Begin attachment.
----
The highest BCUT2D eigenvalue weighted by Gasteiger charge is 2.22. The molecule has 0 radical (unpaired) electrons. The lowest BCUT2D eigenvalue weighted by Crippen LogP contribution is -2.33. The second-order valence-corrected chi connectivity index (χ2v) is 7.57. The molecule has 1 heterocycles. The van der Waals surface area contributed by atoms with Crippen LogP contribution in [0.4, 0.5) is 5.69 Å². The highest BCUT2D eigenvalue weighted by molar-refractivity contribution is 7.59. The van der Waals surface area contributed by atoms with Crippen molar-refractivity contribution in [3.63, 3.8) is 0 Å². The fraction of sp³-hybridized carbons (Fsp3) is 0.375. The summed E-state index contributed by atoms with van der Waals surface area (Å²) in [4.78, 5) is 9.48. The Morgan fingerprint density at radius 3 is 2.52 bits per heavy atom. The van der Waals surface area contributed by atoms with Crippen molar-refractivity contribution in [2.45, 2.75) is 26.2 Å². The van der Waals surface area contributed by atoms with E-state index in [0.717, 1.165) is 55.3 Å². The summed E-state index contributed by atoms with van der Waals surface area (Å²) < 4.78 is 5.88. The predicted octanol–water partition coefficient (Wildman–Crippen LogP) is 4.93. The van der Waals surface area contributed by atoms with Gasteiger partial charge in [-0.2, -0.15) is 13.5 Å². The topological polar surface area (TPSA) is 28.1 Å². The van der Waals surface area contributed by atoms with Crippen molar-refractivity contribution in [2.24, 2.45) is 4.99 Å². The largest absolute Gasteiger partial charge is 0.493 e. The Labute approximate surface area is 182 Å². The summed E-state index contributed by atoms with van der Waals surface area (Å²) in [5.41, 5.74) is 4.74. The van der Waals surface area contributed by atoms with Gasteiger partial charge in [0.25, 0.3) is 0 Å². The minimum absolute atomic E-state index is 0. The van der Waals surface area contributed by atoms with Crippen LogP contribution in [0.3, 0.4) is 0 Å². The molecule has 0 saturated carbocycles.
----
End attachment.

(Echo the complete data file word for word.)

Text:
The highest BCUT2D eigenvalue weighted by Gasteiger charge is 2.22. The molecule has 0 radical (unpaired) electrons. The lowest BCUT2D eigenvalue weighted by Crippen LogP contribution is -2.33. The second-order valence-corrected chi connectivity index (χ2v) is 7.57. The molecule has 1 heterocycles. The van der Waals surface area contributed by atoms with Crippen LogP contribution in [0.4, 0.5) is 5.69 Å². The highest BCUT2D eigenvalue weighted by molar-refractivity contribution is 7.59. The van der Waals surface area contributed by atoms with Crippen molar-refractivity contribution in [3.63, 3.8) is 0 Å². The fraction of sp³-hybridized carbons (Fsp3) is 0.375. The summed E-state index contributed by atoms with van der Waals surface area (Å²) in [4.78, 5) is 9.48. The Morgan fingerprint density at radius 3 is 2.52 bits per heavy atom. The van der Waals surface area contributed by atoms with Crippen molar-refractivity contribution in [2.45, 2.75) is 26.2 Å². The van der Waals surface area contributed by atoms with E-state index in [0.717, 1.165) is 55.3 Å². The summed E-state index contributed by atoms with van der Waals surface area (Å²) < 4.78 is 5.88. The predicted octanol–water partition coefficient (Wildman–Crippen LogP) is 4.93. The van der Waals surface area contributed by atoms with Gasteiger partial charge in [-0.2, -0.15) is 13.5 Å². The topological polar surface area (TPSA) is 28.1 Å². The van der Waals surface area contributed by atoms with Crippen molar-refractivity contribution in [2.24, 2.45) is 4.99 Å². The largest absolute Gasteiger partial charge is 0.493 e. The Labute approximate surface area is 182 Å². The summed E-state index contributed by atoms with van der Waals surface area (Å²) in [5.41, 5.74) is 4.74. The van der Waals surface area contributed by atoms with Gasteiger partial charge in [0.25, 0.3) is 0 Å². The minimum absolute atomic E-state index is 0. The van der Waals surface area contributed by atoms with Crippen LogP contribution in [0.3, 0.4) is 0 Å². The molecule has 0 saturated carbocycles.